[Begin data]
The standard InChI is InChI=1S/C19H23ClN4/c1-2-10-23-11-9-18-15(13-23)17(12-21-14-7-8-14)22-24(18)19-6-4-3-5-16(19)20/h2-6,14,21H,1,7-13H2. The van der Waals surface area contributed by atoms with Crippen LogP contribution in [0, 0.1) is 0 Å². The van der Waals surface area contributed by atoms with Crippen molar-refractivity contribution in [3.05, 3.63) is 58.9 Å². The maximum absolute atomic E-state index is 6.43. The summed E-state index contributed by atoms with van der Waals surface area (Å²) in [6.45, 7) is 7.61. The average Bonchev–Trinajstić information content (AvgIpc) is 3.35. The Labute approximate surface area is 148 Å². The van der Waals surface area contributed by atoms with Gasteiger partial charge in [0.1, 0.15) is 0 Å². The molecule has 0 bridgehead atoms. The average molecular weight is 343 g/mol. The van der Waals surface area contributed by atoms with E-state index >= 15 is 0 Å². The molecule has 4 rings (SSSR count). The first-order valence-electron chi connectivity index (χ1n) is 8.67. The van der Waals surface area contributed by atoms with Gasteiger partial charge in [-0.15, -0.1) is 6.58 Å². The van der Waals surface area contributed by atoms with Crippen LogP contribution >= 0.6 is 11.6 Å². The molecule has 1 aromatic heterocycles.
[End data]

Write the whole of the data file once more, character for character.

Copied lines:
The standard InChI is InChI=1S/C19H23ClN4/c1-2-10-23-11-9-18-15(13-23)17(12-21-14-7-8-14)22-24(18)19-6-4-3-5-16(19)20/h2-6,14,21H,1,7-13H2. The van der Waals surface area contributed by atoms with Crippen LogP contribution in [0, 0.1) is 0 Å². The van der Waals surface area contributed by atoms with Crippen molar-refractivity contribution in [3.05, 3.63) is 58.9 Å². The maximum absolute atomic E-state index is 6.43. The summed E-state index contributed by atoms with van der Waals surface area (Å²) in [6.45, 7) is 7.61. The average Bonchev–Trinajstić information content (AvgIpc) is 3.35. The Labute approximate surface area is 148 Å². The van der Waals surface area contributed by atoms with Gasteiger partial charge in [0.1, 0.15) is 0 Å². The molecule has 0 bridgehead atoms. The average molecular weight is 343 g/mol. The van der Waals surface area contributed by atoms with E-state index >= 15 is 0 Å². The molecule has 4 rings (SSSR count). The first-order valence-electron chi connectivity index (χ1n) is 8.67. The van der Waals surface area contributed by atoms with Gasteiger partial charge in [-0.15, -0.1) is 6.58 Å². The van der Waals surface area contributed by atoms with Crippen LogP contribution >= 0.6 is 11.6 Å². The molecule has 1 aromatic heterocycles.